If you’re a regular to ABC’s Q&A or tuned in last night, you would have been watching with interest.
The episode featured Social Services Minister Christian Porter on the panel and he faced some tough questions about reforms to welfare.
One of the questions directed at him came from an over-60s member of the audience, who asked Christian Porter about the fairness of “a person in their 60s, who has worked all their life, but now is crippled with arthritis being denied a disability pension and told to retrain, when “young, fit people, who could work and/or be retrained are getting government payments”
As you would expect, Mr Porter’s answer wasn’t exactly clear.
But host Tony Jones pressed him on the point.
“There seems to be a general point made, that young people should bear the burden of welfare reform, not the old who have worked for a long time and paid taxes do. You agree with that general point? and these people have never paid taxes?,” he asked.
And it turns out, Mr Porter seems to agree.
“As a general principle, I think that is fair,” he said.
You might be wondering what the other panellists had to say?
Well, social commentator and activist Eva Cox had her say on the question as well.
“When you’re 60 over, your chances of getting a job are zilch because employers don’t easily want you … if you’re worried about aged things, do something about superannuation concessions which cost us more than the aged pension, rather than banging on about fixing the aged pension,” the 78-year-old said.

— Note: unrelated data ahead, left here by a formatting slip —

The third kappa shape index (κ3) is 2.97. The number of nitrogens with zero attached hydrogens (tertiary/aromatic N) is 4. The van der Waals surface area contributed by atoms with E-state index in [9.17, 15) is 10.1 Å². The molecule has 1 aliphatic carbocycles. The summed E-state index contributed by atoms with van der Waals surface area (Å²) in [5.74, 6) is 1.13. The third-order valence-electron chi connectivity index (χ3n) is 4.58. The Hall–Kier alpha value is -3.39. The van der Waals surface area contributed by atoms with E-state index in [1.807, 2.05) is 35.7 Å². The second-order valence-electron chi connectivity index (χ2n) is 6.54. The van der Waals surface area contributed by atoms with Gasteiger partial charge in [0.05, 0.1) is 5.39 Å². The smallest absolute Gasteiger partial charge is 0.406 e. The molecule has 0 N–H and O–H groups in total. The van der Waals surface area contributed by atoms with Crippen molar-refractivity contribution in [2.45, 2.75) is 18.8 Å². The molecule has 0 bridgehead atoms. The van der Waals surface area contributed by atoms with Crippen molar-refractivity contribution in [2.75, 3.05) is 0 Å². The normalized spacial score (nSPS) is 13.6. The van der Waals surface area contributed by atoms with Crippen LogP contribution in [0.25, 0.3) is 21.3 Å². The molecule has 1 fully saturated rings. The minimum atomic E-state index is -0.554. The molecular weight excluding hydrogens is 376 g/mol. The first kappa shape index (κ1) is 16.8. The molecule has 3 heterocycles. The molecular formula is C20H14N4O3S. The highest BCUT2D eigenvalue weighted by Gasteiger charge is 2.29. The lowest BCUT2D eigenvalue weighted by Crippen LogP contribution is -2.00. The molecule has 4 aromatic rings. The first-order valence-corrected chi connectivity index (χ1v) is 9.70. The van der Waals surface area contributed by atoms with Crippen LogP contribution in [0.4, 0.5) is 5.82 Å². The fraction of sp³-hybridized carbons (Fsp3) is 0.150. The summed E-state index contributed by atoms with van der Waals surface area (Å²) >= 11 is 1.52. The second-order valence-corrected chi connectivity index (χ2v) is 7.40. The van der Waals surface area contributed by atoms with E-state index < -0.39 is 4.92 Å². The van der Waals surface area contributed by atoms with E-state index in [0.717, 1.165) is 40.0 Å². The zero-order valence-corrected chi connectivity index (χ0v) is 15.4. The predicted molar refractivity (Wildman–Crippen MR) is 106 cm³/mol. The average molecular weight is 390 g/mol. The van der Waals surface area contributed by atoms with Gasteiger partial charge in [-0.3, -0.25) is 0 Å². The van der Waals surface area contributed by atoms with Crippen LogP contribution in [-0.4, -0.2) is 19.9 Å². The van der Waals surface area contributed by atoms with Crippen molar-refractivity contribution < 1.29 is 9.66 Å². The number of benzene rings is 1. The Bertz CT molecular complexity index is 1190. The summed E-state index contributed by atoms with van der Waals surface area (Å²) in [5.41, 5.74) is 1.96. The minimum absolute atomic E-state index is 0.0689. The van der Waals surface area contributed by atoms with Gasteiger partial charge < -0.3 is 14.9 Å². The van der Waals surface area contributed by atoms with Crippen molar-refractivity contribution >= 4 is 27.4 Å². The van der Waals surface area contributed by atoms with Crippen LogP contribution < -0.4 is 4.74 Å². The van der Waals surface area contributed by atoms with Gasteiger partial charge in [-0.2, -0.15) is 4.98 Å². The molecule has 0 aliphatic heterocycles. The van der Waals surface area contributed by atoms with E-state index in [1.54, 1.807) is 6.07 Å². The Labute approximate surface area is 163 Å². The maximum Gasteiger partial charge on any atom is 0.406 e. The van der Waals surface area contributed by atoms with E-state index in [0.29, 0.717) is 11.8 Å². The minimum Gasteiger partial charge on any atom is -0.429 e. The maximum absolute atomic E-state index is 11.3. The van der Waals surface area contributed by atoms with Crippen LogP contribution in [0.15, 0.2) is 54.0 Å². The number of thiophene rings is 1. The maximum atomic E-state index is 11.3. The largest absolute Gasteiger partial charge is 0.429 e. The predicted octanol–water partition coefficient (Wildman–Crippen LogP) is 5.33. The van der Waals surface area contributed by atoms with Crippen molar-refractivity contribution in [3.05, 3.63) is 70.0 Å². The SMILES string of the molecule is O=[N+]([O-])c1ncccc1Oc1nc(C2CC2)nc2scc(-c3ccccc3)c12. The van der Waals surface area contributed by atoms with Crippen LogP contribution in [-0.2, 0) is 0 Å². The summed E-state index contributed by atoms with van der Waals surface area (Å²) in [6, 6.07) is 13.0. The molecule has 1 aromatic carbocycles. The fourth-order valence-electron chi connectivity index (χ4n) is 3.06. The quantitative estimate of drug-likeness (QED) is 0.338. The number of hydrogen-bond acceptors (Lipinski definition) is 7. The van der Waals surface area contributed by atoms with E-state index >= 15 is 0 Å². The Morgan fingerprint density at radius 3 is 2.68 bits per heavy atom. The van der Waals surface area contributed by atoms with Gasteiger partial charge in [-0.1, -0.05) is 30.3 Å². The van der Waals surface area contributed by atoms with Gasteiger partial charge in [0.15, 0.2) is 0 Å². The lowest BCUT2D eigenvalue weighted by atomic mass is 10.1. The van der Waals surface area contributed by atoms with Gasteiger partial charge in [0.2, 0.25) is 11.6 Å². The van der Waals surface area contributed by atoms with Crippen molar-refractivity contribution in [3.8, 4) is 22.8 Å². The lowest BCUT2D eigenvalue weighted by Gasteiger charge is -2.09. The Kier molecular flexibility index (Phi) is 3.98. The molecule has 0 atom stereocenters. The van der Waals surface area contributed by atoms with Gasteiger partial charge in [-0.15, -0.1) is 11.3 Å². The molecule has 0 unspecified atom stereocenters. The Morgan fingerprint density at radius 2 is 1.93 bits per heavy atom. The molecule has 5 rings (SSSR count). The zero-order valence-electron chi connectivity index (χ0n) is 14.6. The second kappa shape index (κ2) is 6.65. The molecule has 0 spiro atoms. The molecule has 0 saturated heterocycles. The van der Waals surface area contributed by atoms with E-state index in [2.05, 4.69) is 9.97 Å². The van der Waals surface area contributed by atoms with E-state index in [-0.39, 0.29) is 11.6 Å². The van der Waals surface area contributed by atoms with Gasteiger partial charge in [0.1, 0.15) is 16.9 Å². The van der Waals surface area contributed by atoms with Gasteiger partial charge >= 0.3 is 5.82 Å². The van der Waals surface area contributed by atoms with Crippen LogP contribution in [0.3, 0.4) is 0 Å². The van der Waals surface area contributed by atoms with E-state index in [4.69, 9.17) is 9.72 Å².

If you missed Q&A, Mr Porter was also questioned by a 16-year-old named Rose, who has been caring for her wheelchair bound mother since she was a child.
She explained how she was living on just $8 per day while caring for her mum.
“I don’t want to be seen as a burden on the government, nor do I wish to be welfare dependent for my lifetime. My question, Mr Porter is, how will changes to payments and a blanket policy understand the very unique and often stressful experiences of young carers like myself and my sister?,” Rose asked.
Mr Porter began to explain the Government’s $96 million Try, Test and Learn fund using figures and data.
Host Tony Jones attempted to get a straight answer out of him.
“So what I’d like to ask is, is your investment approach likely to give more money to someone like Rose, who is now getting $8 a day for all the work that she just described?,” Jones asked.
Apparently, Mr Porter didn’t give a straight answer.